Our Rat Personalities:

All of our rats are super friendly and active especially as youngsters. They love people and are not shy about begging for attention and treats at the side of a cage. Many of our rats are big kissers, and will grab your hand to lick you. Shoulder rides are a favorite, but make sure to do so at home away from dogs or cats.

They love free-roam time, and are pretty good about getting into trouble while doing it. Hammocks, hanging baskets, deep bedding, and hides are a must for their busy brains.

Click here to see our rat varieties.

Quick and Dirty Facts:

  • Gestation is about three weeks, with pups born blind, deaf, and hairless
  • Pups are fully weaned by four weeks old
  • Sexually mature at about five weeks old
  • Lifespan: two-three years, though some lines live 3+ consistently
  • Females tend to be more active throughout life
  • Read about rat type/standards here: http://www.afrma.org/stdsrat.htm
For rats, tanks are not appropriate housing. If you use a barred cage like a Critter Nation I highly recommend customizing it to use bedding on as many levels as possible. You want your rats to be able to dig around, and floor space is much more important than vertical space. Yes, they will climb if given the opportunity, but should not have to do so. Bird cages are not appropriate housing do to the likelihood of falls and inability to use bedding.
 
If you are up to a fairly simple DIY task, bin cages make excellent, cheap, super customizable cages. There are a lot of guides out there already on how to make bin cages, but general guidelines include: at least the two long sides of the bin must be meshed with no larger than 1/2″ hardware cloth, make sure the windows are high enough to allow 2-4″ of bedding, put the mesh on the inside of the bin to avoid chewing, and try to find bins with smooth sides to also avoid chewing. I recommend 110qt tubs for 2-5 rats (these have the same footprints as a critter nation, they are big!). Keep in mind, more rats = more hides, more food, and more frequent cleaning needed. Don’t get more rats than you can care for. You can get fancy with bin cages adding hammocks, baskets, anything you want just like you can with the more popular bar cages. You can even stack bins and add PVC pipes to make super cages!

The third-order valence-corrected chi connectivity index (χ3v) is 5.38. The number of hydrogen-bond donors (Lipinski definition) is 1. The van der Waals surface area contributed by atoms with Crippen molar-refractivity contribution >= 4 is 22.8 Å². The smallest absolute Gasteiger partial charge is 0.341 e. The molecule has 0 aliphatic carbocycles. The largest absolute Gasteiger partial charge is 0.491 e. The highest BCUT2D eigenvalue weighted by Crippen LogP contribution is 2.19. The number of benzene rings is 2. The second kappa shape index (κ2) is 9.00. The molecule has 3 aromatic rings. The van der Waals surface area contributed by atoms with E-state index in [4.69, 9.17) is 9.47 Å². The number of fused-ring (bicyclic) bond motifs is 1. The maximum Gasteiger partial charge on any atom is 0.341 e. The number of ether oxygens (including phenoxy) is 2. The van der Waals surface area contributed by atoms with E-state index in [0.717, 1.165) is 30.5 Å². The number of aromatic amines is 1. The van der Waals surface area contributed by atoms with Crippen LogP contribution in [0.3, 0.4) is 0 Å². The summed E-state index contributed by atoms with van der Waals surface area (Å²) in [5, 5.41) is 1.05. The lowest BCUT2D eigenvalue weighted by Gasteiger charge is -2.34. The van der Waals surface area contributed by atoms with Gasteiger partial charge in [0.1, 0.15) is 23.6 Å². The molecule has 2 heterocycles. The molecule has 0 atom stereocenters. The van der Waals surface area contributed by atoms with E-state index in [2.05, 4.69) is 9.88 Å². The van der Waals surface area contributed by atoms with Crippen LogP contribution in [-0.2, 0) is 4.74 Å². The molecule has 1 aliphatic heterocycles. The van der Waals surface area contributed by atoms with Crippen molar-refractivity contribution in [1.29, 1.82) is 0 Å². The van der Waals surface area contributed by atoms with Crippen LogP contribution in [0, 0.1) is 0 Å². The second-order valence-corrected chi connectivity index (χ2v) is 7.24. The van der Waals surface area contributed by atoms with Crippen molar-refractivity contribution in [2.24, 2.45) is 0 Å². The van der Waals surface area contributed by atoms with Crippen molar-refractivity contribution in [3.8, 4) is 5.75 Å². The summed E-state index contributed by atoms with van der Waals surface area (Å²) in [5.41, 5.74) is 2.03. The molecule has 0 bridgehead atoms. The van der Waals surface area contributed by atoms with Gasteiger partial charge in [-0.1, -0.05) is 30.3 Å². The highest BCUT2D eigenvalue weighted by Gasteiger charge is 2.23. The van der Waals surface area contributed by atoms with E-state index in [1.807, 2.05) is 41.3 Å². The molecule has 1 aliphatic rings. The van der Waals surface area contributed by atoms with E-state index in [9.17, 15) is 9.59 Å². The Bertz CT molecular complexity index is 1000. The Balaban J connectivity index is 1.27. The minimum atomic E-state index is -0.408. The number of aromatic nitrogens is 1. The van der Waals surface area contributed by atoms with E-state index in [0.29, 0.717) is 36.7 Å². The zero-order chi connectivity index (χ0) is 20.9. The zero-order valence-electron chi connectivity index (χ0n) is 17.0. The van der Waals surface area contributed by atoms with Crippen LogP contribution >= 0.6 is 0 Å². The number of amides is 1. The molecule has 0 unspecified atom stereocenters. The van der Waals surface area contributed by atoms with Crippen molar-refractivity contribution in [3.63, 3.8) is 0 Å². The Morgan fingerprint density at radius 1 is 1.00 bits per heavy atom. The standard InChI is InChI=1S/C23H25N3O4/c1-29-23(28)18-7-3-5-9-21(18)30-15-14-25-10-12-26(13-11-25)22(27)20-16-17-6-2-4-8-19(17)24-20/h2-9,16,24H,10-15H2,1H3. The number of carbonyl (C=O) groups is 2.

We recommend regular cleaning once a week regardless of cage, with occasional spot-cleaning in between as needed.
We highly recommend kiln-dried pine as your primary bedding for rats. It has superb ammonia control and is also really fun to dig in. Rats can also be given small amounts of hay and shredded paper to nest with but this needs to be taken out once soiled. Your rats will love you forever if you offer about 3-4″ of bedding to dig and make tunnels in! We recommend at least 2″. P.S. The Tractor Supply has big bags of bedding for about $4 versus pet shops selling the same size bag for $12-20.

 

Paper beddings in general have very little ammonia control and can be very dangerous for your rat’s health. There are studies showing that CareFresh in particular quickly builds up dangerous levels of ammonia very quickly. If you find that you are allergic to pine, I recommend using aspen instead (or vice-versa if you are currently using aspen). Should you be allergic to both types of wood bedding, you can use paper-based beddings but be sure to change the bedding very often and spot-clean pee corners.

 

Tallgrass Rattery does NOT endorse fleece bedding. Rats love to burrow as it makes them feel safe and taking that away is detrimental to them. Fleece also has zero ammonia control properties, which can quickly lead to sick animals.
There are many different types of food available for rats. Two of the best brands are Mazuri (preferably 6F) and Oxbow (Adult Rat and Mouse). Both brands are specially formulated blocks that contain everything your rat needs so there is no reason to supplement other than for treats. Fed sparingly, the following make great rat treats: yogies (of course), veggies, fruits, store bought feeder insects (crickets, mealworms), and sunflower seeds. In general, rats can have a little bit of whatever you are having, so long as it isn’t spiced and isn’t fed every day. Always make sure their main diet is a healthy block.